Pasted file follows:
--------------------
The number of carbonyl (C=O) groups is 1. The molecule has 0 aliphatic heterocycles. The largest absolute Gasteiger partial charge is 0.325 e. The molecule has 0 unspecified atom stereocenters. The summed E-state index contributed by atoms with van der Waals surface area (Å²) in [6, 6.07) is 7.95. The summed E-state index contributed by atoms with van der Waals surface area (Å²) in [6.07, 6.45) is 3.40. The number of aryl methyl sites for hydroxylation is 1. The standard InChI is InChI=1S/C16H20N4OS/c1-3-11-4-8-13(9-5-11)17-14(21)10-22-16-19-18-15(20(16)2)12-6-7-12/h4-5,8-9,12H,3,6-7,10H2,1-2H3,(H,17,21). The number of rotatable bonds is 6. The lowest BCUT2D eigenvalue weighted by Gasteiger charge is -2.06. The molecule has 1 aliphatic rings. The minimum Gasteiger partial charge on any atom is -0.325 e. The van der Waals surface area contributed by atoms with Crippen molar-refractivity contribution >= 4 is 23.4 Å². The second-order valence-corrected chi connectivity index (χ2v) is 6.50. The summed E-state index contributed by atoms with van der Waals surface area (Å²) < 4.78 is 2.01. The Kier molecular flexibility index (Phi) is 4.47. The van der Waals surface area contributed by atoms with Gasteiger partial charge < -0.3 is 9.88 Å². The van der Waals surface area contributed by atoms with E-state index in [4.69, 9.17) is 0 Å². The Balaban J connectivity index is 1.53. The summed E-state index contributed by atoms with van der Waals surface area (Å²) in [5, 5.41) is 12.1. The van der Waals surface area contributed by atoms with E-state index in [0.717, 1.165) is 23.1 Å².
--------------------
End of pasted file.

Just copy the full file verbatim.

The number of carbonyl (C=O) groups is 1. The molecule has 0 aliphatic heterocycles. The largest absolute Gasteiger partial charge is 0.325 e. The molecule has 0 unspecified atom stereocenters. The summed E-state index contributed by atoms with van der Waals surface area (Å²) in [6, 6.07) is 7.95. The summed E-state index contributed by atoms with van der Waals surface area (Å²) in [6.07, 6.45) is 3.40. The number of aryl methyl sites for hydroxylation is 1. The standard InChI is InChI=1S/C16H20N4OS/c1-3-11-4-8-13(9-5-11)17-14(21)10-22-16-19-18-15(20(16)2)12-6-7-12/h4-5,8-9,12H,3,6-7,10H2,1-2H3,(H,17,21). The number of rotatable bonds is 6. The lowest BCUT2D eigenvalue weighted by Gasteiger charge is -2.06. The molecule has 1 aliphatic rings. The minimum Gasteiger partial charge on any atom is -0.325 e. The van der Waals surface area contributed by atoms with Crippen molar-refractivity contribution >= 4 is 23.4 Å². The second-order valence-corrected chi connectivity index (χ2v) is 6.50. The summed E-state index contributed by atoms with van der Waals surface area (Å²) < 4.78 is 2.01. The Kier molecular flexibility index (Phi) is 4.47. The van der Waals surface area contributed by atoms with Gasteiger partial charge < -0.3 is 9.88 Å². The van der Waals surface area contributed by atoms with E-state index in [4.69, 9.17) is 0 Å². The Balaban J connectivity index is 1.53. The summed E-state index contributed by atoms with van der Waals surface area (Å²) in [5, 5.41) is 12.1. The van der Waals surface area contributed by atoms with E-state index in [0.717, 1.165) is 23.1 Å².